Mar. 31--Shares of Bay Area companies such as Tesla and Apple edged upward Tuesday as stocks headed toward an end of three months of historical stock market volatility brought on by the coronavirus pandemic.
The Dow Jones Industrial Average kept rising, and then falling into the red, and was recently down by 115 points, or 0.5%, at 22,212.55. If those losses held, the Dow would end March down by 12.6%, and would finish the first quarter of 2020 with a loss of 22.2%, its worst first-quarter performance in history.
The nation's two other major market gauges also slipped into the red Tuesday, with the S&P 500 down by 0.6%, at 2,611.33, and the Nasdaq Composite Index slipping 0.1%, to 7,763.84.
"This quarter ends one of the darkest chapters Wall Street and consumers worldwide have seen in the last century with uncertainty abound," said Dan Ives, managing director at Wedbush Securities. Ives said the recent market gains suggest investors are "trying to look ahead to the other side of this dark valley."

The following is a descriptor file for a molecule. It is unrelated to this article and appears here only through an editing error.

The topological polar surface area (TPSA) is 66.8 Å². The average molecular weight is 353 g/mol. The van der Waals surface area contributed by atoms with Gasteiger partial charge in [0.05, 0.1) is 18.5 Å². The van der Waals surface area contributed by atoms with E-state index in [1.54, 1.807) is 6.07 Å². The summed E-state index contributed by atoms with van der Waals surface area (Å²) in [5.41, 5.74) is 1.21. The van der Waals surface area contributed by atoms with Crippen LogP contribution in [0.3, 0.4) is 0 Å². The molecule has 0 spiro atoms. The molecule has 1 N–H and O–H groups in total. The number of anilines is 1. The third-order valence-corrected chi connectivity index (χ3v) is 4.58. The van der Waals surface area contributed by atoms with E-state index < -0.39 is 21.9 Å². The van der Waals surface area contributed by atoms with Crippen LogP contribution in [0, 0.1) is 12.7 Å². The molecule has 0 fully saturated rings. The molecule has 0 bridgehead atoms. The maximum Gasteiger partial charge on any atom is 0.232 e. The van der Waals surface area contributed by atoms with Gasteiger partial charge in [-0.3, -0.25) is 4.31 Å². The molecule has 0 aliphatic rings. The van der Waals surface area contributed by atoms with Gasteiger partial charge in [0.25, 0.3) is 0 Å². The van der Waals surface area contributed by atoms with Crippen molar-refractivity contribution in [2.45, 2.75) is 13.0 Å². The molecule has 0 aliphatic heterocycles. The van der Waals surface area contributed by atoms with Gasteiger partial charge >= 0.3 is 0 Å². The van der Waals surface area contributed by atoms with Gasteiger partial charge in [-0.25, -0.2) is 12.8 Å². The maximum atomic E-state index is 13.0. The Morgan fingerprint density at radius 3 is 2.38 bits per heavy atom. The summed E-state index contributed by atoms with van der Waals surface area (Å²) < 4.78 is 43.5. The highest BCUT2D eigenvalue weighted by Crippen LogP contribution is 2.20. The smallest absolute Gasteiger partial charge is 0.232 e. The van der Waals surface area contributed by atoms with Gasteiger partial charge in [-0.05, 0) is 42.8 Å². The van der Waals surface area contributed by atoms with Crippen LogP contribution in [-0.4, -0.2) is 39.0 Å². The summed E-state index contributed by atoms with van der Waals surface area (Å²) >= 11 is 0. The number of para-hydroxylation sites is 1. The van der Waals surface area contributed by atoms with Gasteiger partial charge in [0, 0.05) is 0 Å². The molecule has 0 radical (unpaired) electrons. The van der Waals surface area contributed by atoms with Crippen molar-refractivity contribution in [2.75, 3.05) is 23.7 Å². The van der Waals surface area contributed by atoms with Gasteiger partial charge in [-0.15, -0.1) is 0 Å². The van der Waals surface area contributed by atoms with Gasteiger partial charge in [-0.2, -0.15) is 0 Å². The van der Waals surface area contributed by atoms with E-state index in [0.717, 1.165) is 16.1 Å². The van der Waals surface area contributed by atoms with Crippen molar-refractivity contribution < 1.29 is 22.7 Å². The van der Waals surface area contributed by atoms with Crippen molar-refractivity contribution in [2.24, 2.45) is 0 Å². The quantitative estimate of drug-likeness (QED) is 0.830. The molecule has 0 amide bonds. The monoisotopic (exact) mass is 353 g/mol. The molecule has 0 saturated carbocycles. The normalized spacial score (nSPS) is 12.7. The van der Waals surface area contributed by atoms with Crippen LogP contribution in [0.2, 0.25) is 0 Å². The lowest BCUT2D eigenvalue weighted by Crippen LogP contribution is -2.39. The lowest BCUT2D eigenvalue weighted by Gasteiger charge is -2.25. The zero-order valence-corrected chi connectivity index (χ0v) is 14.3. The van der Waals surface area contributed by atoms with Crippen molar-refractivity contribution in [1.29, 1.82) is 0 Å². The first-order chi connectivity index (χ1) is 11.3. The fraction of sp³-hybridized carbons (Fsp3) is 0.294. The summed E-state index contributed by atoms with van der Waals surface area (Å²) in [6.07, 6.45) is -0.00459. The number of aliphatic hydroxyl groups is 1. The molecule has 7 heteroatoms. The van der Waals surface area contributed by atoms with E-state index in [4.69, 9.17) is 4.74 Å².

Among local companies, Tesla shares rose more than 5.3%, to $528.49. Anticipation began to grow over Tesla's upcoming quarterly vehicle delivery and production report, which is expected to come out before the end of the week.
Apple shares edged up by 0.5%, to $256.09, graphics chipmaker Nvidia was down by almost 1%, at $263.5 a share, Twitter slipped by 1%, to $25.35 a share, Netflix shares rose 1.2%, to $375.33 and Google parent company Alphabet was up by 1%, at $1,157.93 a share.
Whether the market has bottomed out remains to be seen, and the negative effects of the coronavirus pandemic on the economy may be only beginning.
"The first quarter appears to be the start of a one-to-two quarter economic and unemployment apocalypse," said Wedbush's Ives.
Analysts at Goldman Sachs said Tuesday that they estimate U.S. unemployment will soon reach 15%, and the nation's gross domestic product -- or, the value of all goods and services produced in the country -- will fall by a massive 34% in the second quarter because of coronavirus shock to the economy. However, Goldman analysts estimates that the economic recovery would be the fastest in U.S. history.
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